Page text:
He knew the taste. The rancid, dried-out, endless smoke chemical acid taste of crack cocaine and cigarettes, of no protein, hell, no food and nothing but acid and smoke. For the taste. The junkie diet. Dope and candy, “for the taste.” But there was something else behind it, a recognition of something shared, beyond the desperate need to hide out, maybe.
Charlie looked at her and said, “Where’s your Mom?”
She looked at him a long time after that and said nothing.
Back home he asked her again. She told him they didn’t speak. He said something lame like they should. She said nothing. After a while she said that she had been thinking of her Mom, that she wanted to call her but what could she say? That she was afraid of dying every hit, every morning?
She told him that no one had ever made her keep the door open. She told him that maybe she should speak to her Mom. She said maybe.
The next morning on the ride back from the pick-up he called 411, asked for a number in a city over the mountains to the east. Michelle watched as if it were happening to someone else. The operator connected the number.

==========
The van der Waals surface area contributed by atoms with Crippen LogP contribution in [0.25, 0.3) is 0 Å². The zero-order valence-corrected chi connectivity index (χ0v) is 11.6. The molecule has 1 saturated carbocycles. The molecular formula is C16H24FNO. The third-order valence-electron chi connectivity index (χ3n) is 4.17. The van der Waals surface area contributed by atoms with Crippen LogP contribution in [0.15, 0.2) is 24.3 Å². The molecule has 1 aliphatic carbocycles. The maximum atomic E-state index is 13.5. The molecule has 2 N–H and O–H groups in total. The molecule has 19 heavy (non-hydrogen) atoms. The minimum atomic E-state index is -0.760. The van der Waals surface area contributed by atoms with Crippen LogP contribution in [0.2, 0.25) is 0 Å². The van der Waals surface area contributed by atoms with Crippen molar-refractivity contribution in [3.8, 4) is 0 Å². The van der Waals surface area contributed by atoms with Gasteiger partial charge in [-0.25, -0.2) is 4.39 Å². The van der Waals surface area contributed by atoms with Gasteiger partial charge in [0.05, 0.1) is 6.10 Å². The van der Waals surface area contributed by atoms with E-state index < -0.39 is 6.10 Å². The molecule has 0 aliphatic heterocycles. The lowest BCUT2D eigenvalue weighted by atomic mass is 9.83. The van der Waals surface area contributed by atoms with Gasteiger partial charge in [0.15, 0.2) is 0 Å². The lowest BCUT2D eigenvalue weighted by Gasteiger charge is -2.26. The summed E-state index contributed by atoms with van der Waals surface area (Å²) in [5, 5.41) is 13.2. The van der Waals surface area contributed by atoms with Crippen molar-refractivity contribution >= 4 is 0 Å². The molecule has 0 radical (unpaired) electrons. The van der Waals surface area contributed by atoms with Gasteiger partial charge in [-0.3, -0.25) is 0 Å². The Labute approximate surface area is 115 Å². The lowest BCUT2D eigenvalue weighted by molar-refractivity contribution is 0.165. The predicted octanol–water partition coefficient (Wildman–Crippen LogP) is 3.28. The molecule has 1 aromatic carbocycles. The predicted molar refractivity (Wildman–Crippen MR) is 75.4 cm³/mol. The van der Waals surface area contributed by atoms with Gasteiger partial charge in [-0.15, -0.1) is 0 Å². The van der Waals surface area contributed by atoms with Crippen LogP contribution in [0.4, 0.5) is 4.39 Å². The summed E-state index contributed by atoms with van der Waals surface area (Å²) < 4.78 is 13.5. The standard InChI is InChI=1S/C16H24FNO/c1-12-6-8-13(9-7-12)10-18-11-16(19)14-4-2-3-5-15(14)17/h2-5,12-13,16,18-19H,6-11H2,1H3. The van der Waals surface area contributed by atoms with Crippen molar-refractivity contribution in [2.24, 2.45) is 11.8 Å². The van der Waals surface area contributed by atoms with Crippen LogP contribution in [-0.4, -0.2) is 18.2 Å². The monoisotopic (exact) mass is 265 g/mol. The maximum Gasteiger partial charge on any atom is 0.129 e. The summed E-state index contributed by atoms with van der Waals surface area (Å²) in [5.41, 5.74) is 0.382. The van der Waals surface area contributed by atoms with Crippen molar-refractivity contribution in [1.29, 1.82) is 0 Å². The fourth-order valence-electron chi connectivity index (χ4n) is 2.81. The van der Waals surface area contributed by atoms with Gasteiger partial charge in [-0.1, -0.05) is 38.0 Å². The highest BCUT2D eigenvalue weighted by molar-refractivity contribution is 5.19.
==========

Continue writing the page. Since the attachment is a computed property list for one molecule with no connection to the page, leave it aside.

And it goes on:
“You don’t know me but I know your daughter. Don’t hang up.” “Here,” he said, and he handed the phone to Michelle.
They talked, Michelle and Shannon. Michelle handed him the phone, Shannon said she would call back in an hour. She did, with airline reservations and a plea that Charlie get her Michelle to the plane.
A day and night of cocaine and smack went by but Charlie stayed clear enough to get Michelle to the airport. She stayed high enough to not think about what she was about to do. He left her at the gate. She looked at him, put her arms around him for the first and only time in their days together and said quietly, clearly into his ear, “Charlie, you old hippies got it wrong. It’s make peace, not war.” With that she turned and went down the hall to her plane, a small pack on her back and a bunch of strawberry licorice in her hand.